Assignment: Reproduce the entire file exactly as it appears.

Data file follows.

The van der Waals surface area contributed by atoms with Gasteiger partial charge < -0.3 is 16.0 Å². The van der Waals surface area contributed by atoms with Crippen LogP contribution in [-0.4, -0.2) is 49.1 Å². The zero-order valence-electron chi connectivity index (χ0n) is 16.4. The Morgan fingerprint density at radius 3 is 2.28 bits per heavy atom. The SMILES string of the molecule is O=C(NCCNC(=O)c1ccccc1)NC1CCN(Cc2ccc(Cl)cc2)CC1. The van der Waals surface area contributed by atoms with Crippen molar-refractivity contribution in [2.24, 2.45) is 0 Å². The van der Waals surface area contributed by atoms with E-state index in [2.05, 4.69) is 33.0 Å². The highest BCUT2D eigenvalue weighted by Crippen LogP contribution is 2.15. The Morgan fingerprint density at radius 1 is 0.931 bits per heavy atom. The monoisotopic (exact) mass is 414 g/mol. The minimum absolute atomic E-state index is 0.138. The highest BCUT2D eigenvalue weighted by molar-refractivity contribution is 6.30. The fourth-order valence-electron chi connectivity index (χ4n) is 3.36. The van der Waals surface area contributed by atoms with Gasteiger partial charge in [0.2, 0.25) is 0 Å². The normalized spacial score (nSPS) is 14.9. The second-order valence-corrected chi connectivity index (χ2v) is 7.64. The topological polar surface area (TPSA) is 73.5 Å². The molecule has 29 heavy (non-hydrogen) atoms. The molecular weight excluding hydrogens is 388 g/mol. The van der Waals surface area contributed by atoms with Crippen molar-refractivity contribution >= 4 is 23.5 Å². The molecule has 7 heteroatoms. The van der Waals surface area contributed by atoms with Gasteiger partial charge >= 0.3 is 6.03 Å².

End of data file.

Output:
The van der Waals surface area contributed by atoms with Gasteiger partial charge < -0.3 is 16.0 Å². The van der Waals surface area contributed by atoms with Crippen LogP contribution in [-0.4, -0.2) is 49.1 Å². The zero-order valence-electron chi connectivity index (χ0n) is 16.4. The Morgan fingerprint density at radius 3 is 2.28 bits per heavy atom. The SMILES string of the molecule is O=C(NCCNC(=O)c1ccccc1)NC1CCN(Cc2ccc(Cl)cc2)CC1. The van der Waals surface area contributed by atoms with Crippen molar-refractivity contribution in [2.24, 2.45) is 0 Å². The van der Waals surface area contributed by atoms with E-state index in [2.05, 4.69) is 33.0 Å². The highest BCUT2D eigenvalue weighted by Crippen LogP contribution is 2.15. The Morgan fingerprint density at radius 1 is 0.931 bits per heavy atom. The monoisotopic (exact) mass is 414 g/mol. The minimum absolute atomic E-state index is 0.138. The highest BCUT2D eigenvalue weighted by molar-refractivity contribution is 6.30. The fourth-order valence-electron chi connectivity index (χ4n) is 3.36. The van der Waals surface area contributed by atoms with Gasteiger partial charge in [0.2, 0.25) is 0 Å². The normalized spacial score (nSPS) is 14.9. The second-order valence-corrected chi connectivity index (χ2v) is 7.64. The topological polar surface area (TPSA) is 73.5 Å². The molecule has 29 heavy (non-hydrogen) atoms. The molecular weight excluding hydrogens is 388 g/mol. The van der Waals surface area contributed by atoms with Crippen molar-refractivity contribution >= 4 is 23.5 Å². The molecule has 7 heteroatoms. The van der Waals surface area contributed by atoms with Gasteiger partial charge >= 0.3 is 6.03 Å².